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Assault rifle

Assault rifle is a specific military term for various types of fully-automatic and select-fire (multi-shot burst) intermediate-power long guns.

Note: this term should not be confused with the loosely-defined term assault weapon, which refers to any of a number of classes of semiautomatic pistols, rifles, and shotguns.

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The typical identified mission of an assault rifle is to provide fire support at ranges to 200 yds by ordinary troops. That is, it is designed for massed anti-personnel fire at short ranges with simple maintenance.

Doctrines about the desirability of this rifle vary. Studies by the U.S. Army indicated that most conflicts between soldiers occurred at ranges of 100 yds or less. Russian doctrines asserted that the typical troop was unable to aim beyond 400 m, and therefore that should be the ultimate aimed range of a rifle for massed fire.

As a massed military weapon, assault rifles share common features: light weight, hand grips positioned for good instinctive pointing (for unaimed "intuitive" fire), bayonet lugs (to provide lethality without ammunition), selectable fire rates, high reliability, large magazines, and simplified operation. Many lightweight semiautomatic civilian rifles, being meant only for personal defence use, provide similar features but omit selective-fire and bayonet lugs.

Assault rifles cause injuries more often than death. Doctrines vary concerning this effect.

The U.S. military states that this is an intentional plan to overload enemy logistics with wounded, and the high command is gratified both to be merciful and enable average troops to pull the trigger with less guilt.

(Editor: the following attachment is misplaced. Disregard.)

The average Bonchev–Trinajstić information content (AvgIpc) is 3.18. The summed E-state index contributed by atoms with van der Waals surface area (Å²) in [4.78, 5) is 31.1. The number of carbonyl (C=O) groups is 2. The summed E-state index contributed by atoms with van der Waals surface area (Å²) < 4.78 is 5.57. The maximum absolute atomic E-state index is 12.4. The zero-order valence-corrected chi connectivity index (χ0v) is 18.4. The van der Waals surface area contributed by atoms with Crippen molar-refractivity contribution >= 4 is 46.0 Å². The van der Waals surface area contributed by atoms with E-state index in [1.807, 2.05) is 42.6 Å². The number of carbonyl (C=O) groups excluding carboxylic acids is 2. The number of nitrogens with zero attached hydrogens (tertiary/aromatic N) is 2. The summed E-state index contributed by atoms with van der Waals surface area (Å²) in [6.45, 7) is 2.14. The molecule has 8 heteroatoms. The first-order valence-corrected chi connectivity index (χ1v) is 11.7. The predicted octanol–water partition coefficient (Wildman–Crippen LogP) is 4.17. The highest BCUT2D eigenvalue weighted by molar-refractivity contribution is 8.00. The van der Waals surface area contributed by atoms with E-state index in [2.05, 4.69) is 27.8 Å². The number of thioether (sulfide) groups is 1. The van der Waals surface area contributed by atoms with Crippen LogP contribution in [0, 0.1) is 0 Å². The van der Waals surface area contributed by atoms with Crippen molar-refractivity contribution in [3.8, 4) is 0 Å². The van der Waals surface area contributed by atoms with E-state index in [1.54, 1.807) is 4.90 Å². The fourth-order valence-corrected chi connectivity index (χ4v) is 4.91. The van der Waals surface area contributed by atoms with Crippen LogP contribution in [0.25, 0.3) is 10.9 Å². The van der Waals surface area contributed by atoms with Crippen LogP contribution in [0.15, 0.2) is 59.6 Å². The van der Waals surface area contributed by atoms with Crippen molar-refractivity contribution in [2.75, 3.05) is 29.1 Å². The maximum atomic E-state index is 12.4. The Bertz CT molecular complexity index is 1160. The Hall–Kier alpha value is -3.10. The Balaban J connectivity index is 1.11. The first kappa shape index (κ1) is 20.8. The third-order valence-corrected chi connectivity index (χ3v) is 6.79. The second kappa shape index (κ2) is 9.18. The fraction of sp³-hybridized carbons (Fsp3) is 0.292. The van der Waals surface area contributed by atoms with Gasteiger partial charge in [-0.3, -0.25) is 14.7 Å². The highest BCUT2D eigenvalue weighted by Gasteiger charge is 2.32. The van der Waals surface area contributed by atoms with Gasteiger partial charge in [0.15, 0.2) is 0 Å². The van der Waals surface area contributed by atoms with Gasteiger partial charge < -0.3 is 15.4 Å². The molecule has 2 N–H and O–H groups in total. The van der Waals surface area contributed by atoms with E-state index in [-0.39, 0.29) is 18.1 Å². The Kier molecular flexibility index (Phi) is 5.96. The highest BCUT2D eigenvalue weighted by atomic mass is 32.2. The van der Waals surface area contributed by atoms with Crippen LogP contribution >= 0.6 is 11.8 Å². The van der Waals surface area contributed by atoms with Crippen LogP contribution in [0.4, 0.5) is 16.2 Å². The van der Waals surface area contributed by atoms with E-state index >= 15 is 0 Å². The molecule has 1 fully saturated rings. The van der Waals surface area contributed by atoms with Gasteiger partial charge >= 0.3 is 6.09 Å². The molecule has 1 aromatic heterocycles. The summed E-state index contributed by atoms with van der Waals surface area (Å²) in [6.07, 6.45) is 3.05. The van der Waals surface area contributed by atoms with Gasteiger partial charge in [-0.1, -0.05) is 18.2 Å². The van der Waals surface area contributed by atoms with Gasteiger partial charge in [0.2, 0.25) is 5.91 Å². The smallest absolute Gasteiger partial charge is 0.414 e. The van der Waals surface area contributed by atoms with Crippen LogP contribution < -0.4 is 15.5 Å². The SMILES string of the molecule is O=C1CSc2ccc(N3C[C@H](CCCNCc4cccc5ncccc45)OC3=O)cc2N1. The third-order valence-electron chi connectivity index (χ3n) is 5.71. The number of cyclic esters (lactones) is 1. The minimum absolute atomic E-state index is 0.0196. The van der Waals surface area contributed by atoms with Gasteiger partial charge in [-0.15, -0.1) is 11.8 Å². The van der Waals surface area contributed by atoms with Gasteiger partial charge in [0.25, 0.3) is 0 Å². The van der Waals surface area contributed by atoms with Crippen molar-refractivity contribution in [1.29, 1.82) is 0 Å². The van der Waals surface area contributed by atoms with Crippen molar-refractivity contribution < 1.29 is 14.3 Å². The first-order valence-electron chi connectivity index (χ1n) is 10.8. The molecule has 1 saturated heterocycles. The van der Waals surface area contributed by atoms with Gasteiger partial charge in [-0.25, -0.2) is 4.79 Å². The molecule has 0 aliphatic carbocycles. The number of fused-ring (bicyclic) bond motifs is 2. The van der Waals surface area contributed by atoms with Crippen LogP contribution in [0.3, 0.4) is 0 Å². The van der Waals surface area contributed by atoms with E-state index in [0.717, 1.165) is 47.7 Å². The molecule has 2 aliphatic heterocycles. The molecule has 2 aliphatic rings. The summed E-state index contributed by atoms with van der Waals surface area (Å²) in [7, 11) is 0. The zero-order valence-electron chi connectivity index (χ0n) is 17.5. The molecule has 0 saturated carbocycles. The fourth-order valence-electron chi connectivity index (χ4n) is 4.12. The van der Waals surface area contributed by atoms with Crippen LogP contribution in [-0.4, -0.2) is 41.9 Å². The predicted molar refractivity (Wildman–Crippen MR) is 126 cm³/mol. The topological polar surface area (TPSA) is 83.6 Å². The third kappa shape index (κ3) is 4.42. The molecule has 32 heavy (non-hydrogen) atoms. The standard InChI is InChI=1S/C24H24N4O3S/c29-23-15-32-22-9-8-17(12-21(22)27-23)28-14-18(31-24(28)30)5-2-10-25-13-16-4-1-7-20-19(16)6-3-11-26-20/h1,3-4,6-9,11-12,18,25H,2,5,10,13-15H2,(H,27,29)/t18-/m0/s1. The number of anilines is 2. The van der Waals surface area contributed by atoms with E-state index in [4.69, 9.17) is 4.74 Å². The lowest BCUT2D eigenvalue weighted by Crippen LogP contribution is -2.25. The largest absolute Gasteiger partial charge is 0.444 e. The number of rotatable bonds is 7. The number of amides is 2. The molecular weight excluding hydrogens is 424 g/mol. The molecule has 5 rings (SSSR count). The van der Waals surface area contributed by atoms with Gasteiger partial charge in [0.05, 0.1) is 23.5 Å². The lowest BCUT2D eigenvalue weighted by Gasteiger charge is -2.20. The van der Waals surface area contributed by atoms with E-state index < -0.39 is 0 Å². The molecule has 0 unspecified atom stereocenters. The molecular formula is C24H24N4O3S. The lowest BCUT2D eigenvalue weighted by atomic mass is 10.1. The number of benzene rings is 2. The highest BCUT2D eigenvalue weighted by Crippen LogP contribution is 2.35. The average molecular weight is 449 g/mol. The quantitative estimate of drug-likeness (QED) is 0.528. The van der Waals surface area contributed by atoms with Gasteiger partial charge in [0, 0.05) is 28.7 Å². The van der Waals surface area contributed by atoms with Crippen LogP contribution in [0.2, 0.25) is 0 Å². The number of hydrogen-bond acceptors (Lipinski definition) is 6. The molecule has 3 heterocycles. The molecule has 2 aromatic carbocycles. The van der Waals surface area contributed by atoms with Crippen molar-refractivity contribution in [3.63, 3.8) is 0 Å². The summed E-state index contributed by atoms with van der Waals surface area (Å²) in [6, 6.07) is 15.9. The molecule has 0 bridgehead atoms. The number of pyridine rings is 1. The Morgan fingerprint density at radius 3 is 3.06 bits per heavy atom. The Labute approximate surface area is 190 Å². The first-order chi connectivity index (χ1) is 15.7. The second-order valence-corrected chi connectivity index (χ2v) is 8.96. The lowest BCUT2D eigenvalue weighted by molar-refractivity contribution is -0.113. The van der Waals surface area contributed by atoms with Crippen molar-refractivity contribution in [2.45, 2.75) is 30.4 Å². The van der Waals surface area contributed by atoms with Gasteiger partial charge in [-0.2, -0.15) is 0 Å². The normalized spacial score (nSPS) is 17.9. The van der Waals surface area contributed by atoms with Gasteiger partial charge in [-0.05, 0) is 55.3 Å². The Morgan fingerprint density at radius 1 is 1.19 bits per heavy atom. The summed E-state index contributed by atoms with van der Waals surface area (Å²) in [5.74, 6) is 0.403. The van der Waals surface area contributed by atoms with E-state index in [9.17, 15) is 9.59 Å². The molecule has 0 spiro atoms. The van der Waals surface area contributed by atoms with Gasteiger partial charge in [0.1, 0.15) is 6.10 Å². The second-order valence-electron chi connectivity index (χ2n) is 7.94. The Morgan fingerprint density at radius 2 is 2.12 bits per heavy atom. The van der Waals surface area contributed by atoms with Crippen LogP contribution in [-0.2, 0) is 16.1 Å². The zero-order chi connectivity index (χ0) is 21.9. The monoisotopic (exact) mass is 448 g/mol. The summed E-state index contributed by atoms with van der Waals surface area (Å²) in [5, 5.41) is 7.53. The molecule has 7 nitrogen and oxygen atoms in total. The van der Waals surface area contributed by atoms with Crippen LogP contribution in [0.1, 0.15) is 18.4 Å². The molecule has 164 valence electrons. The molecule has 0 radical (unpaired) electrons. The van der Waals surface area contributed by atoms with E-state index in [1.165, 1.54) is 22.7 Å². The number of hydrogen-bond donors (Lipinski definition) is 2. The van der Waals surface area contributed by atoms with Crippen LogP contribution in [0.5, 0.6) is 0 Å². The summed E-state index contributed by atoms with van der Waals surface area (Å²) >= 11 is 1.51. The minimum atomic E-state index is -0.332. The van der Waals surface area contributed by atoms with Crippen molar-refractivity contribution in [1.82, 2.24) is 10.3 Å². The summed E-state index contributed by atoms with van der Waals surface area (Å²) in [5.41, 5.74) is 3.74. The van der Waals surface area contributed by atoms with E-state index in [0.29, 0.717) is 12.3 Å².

Some Russian accounts state that the lower lethality is an accidental side-effect of the cartridge's smaller powder charge, which they tried to overcome by making the bullet more lethal at lower energies. (See AK-47 for details).

Military assault rifles include a setting for full-automatic fire. The speed varies.

The fastest select-fire setting of the U.S. M16A2 rifle engages a three-part automatic sear that fires "optimal" three-round bursts for each pull of the trigger. The U.S. Army uses this feature to enhance the reliability of a shot under combat conditions. The U.S. still does not issue fully automatic weapons to ordinary riflemen in order to reduce the amount (and thus the weight) of ammunition carried by soldiers and support vehicles. In the 1990s, however, the new fully automatic M4 Carbine[?] was fielded in large quantities for radio operators, officers, and troops other than front line riflemen.

Some later models of the Russian AK-47 (Kalashnikov) automatic weapons can reduce the rate of fire below five rounds per second. Although this may aid logistics, lowered logstic loads is said to be a doctrine of secondary importance. The lower rate of fire is to help middle-quality shooters, while it is said to limit better shooters. Many Russian troops apparently dislike this accessory, because it reduces the rate of fire during assaults, and is less reliable than a simple automatic sear.

Effects on Doctrine and Organization

To reduce logistic problems, and still provide high rates of fire, some current military doctrines employ a squad automatic weapon used by one or a few specially-trained soldiers in a squad.

When assault rifles were adopted, ordinary troops became less able to perform sniping. Russians never gave up aimed fire, as the U.S. did, because an enemy always finds it difficult to replace experienced officers[?] and non-coms[?]. Russian and derived doctrines retain squad-level snipers, while the U.S. and its derived doctrines maintain a sniper team at the battalion level.

In the late 1970s, after experience with Vietnam, Russians adopted weapons with lowered logistic weights. The helicopter had clearly become an important, perhaps the primary means of resupply to embattled troops. At this point, the USSR adopted an even lower-weight cartridge and rifle, using a 5.45 mm bullet.